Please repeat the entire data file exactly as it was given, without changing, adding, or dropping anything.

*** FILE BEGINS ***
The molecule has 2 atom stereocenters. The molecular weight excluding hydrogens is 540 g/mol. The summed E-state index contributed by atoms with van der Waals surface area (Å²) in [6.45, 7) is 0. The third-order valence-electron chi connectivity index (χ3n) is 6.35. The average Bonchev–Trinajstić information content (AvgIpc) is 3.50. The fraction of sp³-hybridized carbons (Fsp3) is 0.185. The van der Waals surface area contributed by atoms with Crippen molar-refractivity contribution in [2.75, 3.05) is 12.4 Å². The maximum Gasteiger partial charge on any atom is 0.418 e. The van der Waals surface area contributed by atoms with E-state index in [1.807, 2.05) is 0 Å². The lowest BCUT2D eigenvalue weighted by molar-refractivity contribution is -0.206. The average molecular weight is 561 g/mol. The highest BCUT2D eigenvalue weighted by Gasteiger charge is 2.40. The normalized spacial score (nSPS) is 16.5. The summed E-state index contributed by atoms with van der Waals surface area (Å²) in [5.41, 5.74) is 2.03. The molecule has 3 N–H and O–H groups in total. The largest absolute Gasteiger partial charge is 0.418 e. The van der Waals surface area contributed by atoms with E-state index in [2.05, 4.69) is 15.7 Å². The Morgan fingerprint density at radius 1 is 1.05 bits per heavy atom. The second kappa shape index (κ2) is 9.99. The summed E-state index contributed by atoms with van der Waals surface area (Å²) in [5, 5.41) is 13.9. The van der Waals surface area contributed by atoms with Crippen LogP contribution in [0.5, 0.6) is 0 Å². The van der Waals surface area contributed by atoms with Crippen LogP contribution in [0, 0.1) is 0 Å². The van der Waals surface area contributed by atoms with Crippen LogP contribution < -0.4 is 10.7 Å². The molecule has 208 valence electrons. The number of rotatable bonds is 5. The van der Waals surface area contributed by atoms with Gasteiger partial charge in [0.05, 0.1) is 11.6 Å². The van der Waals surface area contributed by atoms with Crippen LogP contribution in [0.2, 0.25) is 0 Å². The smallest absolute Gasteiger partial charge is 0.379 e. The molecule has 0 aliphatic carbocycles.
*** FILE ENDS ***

The molecule has 2 atom stereocenters. The molecular weight excluding hydrogens is 540 g/mol. The summed E-state index contributed by atoms with van der Waals surface area (Å²) in [6.45, 7) is 0. The third-order valence-electron chi connectivity index (χ3n) is 6.35. The average Bonchev–Trinajstić information content (AvgIpc) is 3.50. The fraction of sp³-hybridized carbons (Fsp3) is 0.185. The van der Waals surface area contributed by atoms with Crippen molar-refractivity contribution in [2.75, 3.05) is 12.4 Å². The maximum Gasteiger partial charge on any atom is 0.418 e. The van der Waals surface area contributed by atoms with E-state index in [1.807, 2.05) is 0 Å². The lowest BCUT2D eigenvalue weighted by molar-refractivity contribution is -0.206. The average molecular weight is 561 g/mol. The highest BCUT2D eigenvalue weighted by Gasteiger charge is 2.40. The normalized spacial score (nSPS) is 16.5. The summed E-state index contributed by atoms with van der Waals surface area (Å²) in [5.41, 5.74) is 2.03. The molecule has 3 N–H and O–H groups in total. The largest absolute Gasteiger partial charge is 0.418 e. The van der Waals surface area contributed by atoms with E-state index in [2.05, 4.69) is 15.7 Å². The Morgan fingerprint density at radius 1 is 1.05 bits per heavy atom. The second kappa shape index (κ2) is 9.99. The summed E-state index contributed by atoms with van der Waals surface area (Å²) in [5, 5.41) is 13.9. The van der Waals surface area contributed by atoms with Crippen LogP contribution in [0.5, 0.6) is 0 Å². The van der Waals surface area contributed by atoms with Crippen LogP contribution in [0, 0.1) is 0 Å². The van der Waals surface area contributed by atoms with Crippen LogP contribution < -0.4 is 10.7 Å². The molecule has 208 valence electrons. The number of rotatable bonds is 5. The van der Waals surface area contributed by atoms with Gasteiger partial charge in [0.05, 0.1) is 11.6 Å². The van der Waals surface area contributed by atoms with Crippen LogP contribution in [0.2, 0.25) is 0 Å². The smallest absolute Gasteiger partial charge is 0.379 e. The molecule has 0 aliphatic carbocycles.